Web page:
Friday, June 13, 2008

what I don't understand about smartphone design

I have the best PDA phone I've ever had, Sprint's Treo 700wx. I like it because it has decent one-hand navigation and the rest of the PDA options. I think this is what most people want from their phone's interface, and so give Palm a pat on the back for giving us most of what we want. It's not perfect though, and even took some small steps back from older designs. But let's talk about steps forward... the design that PDA phones should have adopted months or even years ago.

I think about the market for text/data entry on a smartphone, and it is most efficient right now with two hands and a QWERTY. But designers jam the keyboards two inches long onto the bottom of a candy-bar smartphone. Who wants their thumbs jammed into such a little space for longer than a few seconds? You'll notice that console game controllers have gotten wider and wider; probably because we have more than 2'' of body between our shoulders. I tried to find a picture online using the Google image search of someone using the Treo 700wx keyboard with two hands, but photographers probably know how awkward it looks, and marketing wouldn't work in such awkwardness. I only could find images of people holding the phone with one hand (as seen far above).

I did find this awkward picture of a two-handed "thumbboardist" going-at-it on an old, dinosaur Palm device (Vx?). And this QWERTY pictured might actually be slightly larger than the Treo's. I'm getting tendinitis and other non-ergo syndromes just looking at that image. Ouch!

The other keyboards on smartphones have been slide-out keyboards that then auto-rotate the display to landscape mode. The major problem with slide-outs is that the phones are thicker, and the transition to landscape gets slower and slower as the phone gets older and older. Plus the moving part is going to break more easily, right?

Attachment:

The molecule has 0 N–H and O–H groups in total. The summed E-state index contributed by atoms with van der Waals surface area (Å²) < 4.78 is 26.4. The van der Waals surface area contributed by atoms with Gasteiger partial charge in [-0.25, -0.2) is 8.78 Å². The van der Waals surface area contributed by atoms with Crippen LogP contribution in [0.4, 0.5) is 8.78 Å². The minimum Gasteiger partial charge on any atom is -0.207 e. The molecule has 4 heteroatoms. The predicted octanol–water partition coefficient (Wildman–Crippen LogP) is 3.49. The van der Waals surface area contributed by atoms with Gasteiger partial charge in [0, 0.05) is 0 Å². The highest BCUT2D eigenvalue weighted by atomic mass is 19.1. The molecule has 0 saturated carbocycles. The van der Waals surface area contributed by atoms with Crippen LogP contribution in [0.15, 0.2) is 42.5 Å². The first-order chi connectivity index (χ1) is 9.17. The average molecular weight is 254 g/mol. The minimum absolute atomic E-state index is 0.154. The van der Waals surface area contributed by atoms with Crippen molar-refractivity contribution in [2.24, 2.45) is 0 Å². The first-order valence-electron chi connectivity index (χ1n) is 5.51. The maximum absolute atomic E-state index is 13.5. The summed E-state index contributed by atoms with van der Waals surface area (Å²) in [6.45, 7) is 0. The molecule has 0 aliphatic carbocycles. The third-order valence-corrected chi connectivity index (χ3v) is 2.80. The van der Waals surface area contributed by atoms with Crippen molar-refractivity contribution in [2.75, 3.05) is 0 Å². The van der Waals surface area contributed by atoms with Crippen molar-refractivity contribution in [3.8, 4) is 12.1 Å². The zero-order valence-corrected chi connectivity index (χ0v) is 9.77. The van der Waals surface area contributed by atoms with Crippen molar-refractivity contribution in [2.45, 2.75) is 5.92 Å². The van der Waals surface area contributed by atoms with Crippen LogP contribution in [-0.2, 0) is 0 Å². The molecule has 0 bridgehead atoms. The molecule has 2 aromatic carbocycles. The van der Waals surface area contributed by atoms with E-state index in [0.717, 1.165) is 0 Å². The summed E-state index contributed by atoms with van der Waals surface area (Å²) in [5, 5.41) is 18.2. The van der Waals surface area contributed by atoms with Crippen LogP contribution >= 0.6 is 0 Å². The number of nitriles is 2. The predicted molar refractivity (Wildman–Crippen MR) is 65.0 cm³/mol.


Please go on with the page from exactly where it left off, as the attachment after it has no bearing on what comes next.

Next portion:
So why am I complaining? I'm only complaining because there is a better way (Maybe you're thinking voice recognition, BUT that doesn't work well when you're in a quiet place: meeting, bathroom, public transit, etc.) What would be great for all the time?

Here is the design that smartphones should have had a long time ago. They should space the keyboards out with keys on either side of the screen, a la GameGear or the Samsung Q1. I made a quick picture with Photoshop of what this would look like below. I used the Treo 800w as my reference and edit-source. See the UGLY, but temporarily effective mock-up below.
Look at this bad boy! Directional pads on either side. Space for my hands to grab and move! I feel like I can breathe! This is a side-by-side to compare size to the original Treo 800w.

I made just a few changes to buttons, and I made the screen a bit wider. Basically, though, I just split the QWERTY on either side of the screen. The keyboard lay-out could be optimized, obviously. For example, the keyboard would probably look and function better as a FROWNY-face shape ;-(, instead of the SMILEY-face shape it was on the old Treos :-) . There is a lot of wasted space and awful trim, etc, but the phone communicates my idea well-enough. Also the number-keys should be on the right side of the keyboard instead of the left; this would help with one-hand operation.